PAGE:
Exploring the impact of Restorative Narrative

Office table with notepad, computer and coffee cup

In recent years, “impact” has become a buzzword in the nonprofit world as funders emphasize the need for NGOs to demonstrate that their work is having a positive effect.

Impact is no doubt important, but it can be difficult to measure, especially when it comes to media. Stories can affect people on a deeply personal level, but the creators of that media may never know it.

At Images & Voices of Hope (ivoh), a media-related nonprofit, we’ve become increasingly interested in the impact of Restorative Narrative — a term we coined to describe a genre of stories that show how people and communities are making a meaningful progression from a place of despair to a place of resilience.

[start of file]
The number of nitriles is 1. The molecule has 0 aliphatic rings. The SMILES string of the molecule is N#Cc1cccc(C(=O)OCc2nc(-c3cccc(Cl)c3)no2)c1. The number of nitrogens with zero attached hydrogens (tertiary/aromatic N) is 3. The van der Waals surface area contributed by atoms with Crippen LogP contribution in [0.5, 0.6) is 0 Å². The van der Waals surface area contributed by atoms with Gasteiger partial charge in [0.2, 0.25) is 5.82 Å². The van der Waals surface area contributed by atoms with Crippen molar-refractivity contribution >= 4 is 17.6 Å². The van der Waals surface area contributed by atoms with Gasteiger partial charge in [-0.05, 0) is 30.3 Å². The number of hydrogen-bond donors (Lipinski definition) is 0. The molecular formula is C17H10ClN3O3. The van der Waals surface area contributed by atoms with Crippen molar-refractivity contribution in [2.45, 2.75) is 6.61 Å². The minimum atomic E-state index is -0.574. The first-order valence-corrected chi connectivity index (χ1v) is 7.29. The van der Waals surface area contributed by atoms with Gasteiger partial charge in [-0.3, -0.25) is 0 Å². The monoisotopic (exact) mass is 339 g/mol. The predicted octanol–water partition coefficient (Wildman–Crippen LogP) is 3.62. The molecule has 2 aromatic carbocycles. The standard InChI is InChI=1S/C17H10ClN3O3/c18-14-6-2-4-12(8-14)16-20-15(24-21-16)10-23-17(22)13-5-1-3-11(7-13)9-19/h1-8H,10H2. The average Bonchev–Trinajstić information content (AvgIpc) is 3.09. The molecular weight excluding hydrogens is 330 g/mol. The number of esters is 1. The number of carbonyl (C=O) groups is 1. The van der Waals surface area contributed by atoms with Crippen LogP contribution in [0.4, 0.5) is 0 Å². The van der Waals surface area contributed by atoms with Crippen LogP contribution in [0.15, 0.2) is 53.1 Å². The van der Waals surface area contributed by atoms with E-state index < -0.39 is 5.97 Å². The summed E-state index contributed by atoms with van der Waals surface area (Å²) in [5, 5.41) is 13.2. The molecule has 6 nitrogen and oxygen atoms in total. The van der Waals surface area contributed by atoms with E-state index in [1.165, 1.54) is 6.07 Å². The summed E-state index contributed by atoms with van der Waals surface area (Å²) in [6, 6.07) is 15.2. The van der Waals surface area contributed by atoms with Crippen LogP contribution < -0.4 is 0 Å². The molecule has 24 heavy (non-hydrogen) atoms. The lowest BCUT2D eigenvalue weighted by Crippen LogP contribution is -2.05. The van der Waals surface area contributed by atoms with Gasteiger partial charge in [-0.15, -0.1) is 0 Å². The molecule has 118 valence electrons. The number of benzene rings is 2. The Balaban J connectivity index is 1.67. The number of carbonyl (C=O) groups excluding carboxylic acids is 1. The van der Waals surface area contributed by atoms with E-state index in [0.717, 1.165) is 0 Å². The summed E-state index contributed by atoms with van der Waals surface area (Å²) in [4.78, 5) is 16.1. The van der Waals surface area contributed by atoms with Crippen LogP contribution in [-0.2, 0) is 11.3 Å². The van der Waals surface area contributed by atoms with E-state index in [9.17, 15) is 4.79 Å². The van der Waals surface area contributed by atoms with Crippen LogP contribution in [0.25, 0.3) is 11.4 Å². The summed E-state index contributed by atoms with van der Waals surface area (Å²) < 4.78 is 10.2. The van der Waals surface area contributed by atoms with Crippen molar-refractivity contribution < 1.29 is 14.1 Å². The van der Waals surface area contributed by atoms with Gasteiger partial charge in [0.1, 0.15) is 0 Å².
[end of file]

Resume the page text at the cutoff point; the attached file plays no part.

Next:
On a quantitative level, we know that Restorative Narratives often do well in terms of Web traffic and social shares. We gleaned as much from the work of our 2015 Restorative Narrative Fellows, and we’re looking forward to learning more from our 2016 Restorative Narrative Fellows.

Quantitative measurements are especially important for newsrooms, but as a nonprofit, we’re more interested in the qualitative impact of Restorative Narrative. We see this qualitative impact as being two-fold: the extent to which our Restorative Narrative work impacts individual media practitioners, and the extent to which the Restorative Narrative genre impacts people and communities.

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